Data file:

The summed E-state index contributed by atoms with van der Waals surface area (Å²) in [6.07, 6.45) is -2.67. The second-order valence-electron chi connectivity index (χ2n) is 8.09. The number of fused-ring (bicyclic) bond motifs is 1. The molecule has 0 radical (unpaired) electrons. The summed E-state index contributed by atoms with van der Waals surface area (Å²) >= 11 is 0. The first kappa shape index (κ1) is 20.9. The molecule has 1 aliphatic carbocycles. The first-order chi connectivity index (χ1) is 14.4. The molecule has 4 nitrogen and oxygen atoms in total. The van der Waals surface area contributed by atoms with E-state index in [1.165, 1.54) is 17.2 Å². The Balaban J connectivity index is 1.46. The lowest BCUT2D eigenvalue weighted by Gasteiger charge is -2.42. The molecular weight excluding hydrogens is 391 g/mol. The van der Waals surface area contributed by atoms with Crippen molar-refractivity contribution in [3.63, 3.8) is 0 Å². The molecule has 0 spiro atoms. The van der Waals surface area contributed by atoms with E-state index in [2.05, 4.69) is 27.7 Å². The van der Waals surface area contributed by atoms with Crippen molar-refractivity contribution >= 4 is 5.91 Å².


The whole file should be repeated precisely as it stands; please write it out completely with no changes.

The summed E-state index contributed by atoms with van der Waals surface area (Å²) in [6.07, 6.45) is -2.67. The second-order valence-electron chi connectivity index (χ2n) is 8.09. The number of fused-ring (bicyclic) bond motifs is 1. The molecule has 0 radical (unpaired) electrons. The summed E-state index contributed by atoms with van der Waals surface area (Å²) >= 11 is 0. The first kappa shape index (κ1) is 20.9. The molecule has 1 aliphatic carbocycles. The first-order chi connectivity index (χ1) is 14.4. The molecule has 4 nitrogen and oxygen atoms in total. The van der Waals surface area contributed by atoms with E-state index in [1.165, 1.54) is 17.2 Å². The Balaban J connectivity index is 1.46. The lowest BCUT2D eigenvalue weighted by Gasteiger charge is -2.42. The molecular weight excluding hydrogens is 391 g/mol. The van der Waals surface area contributed by atoms with Crippen molar-refractivity contribution in [3.63, 3.8) is 0 Å². The molecule has 0 spiro atoms. The van der Waals surface area contributed by atoms with E-state index in [2.05, 4.69) is 27.7 Å². The van der Waals surface area contributed by atoms with Crippen molar-refractivity contribution >= 4 is 5.91 Å².